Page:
In fact, Jaguar scored the highest ever since the 20-year-old survey was redesigned in 2001, J.D. Power reported yesterday. The annual benchmark was based on responses from 42,218 new-vehicle buyers and measures satisfaction based on the dealership facility, salesperson, paperwork/financing process, vehicle price and delivery process.
Cadillac moved from fifth place last year to second, while Porsche and Lincoln tied for third. GM's Saturn division tied with Lexus for fifth place. Saturn was the only non-premium nameplate to rank in the top five.
Tom Gauer, senior director of auto retail research at J.D. Power, said Jaguar scored exceptionally well in terms of its salespeople.
"They are in tune with needs and expectations of customers, as are their finance personnel. Consumers say they show concern for budget, for offering the best vehicle for a customer's needs," he said.
Porsche scored well for dealership-facility measures--which is not a surprise, since the company engaged on a national retail facility upgrade in 2003.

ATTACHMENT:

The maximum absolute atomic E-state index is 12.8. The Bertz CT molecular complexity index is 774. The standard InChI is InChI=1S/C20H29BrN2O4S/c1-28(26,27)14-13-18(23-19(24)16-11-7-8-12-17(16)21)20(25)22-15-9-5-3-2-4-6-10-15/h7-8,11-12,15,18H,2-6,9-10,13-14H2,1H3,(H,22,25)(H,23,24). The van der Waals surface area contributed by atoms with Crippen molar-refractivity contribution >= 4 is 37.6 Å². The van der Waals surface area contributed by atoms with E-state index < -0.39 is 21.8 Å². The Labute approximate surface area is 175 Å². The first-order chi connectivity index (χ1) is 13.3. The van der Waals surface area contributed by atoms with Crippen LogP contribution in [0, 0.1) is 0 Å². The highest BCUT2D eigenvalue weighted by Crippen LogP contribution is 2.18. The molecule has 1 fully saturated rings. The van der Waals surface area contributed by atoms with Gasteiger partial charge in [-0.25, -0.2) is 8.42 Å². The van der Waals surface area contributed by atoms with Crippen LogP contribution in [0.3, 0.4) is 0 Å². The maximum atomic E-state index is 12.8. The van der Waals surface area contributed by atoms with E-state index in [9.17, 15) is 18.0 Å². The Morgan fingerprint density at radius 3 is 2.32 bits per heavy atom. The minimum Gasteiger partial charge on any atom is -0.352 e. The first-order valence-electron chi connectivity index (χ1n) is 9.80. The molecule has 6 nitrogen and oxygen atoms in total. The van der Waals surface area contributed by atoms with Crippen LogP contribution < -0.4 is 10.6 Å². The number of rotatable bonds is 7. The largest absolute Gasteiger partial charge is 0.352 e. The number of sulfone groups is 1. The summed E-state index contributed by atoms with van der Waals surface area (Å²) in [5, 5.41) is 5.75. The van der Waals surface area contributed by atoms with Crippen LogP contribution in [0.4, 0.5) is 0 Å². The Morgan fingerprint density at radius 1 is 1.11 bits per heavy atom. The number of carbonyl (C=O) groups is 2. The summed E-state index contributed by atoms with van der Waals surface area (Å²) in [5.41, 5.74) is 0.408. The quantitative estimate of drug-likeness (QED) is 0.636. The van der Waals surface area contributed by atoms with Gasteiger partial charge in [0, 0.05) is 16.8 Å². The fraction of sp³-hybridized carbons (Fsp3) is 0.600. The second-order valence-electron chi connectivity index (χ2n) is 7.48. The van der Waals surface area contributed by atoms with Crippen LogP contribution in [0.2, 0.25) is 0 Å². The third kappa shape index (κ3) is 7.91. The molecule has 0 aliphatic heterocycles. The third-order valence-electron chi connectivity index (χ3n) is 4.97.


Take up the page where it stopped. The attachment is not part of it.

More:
Lexus dropped to fifth place from second place in 2005, although their performance score is virtually identical to last year's.
"It is still very strong performance, but when you look at Jaguar, Cadillac, Lincoln and Porsche it comes back to same story we see again and again in the industry. If the overall industry continues to improve and you don't, you get left behind," Gauer said.
That's not likely to worry parent Toyota Motor Sales, since Lexus posted its best-ever sales month in October, and is currently the top luxury marque in the U.S. "Still," said Gauer, "It's something to be tuned in to."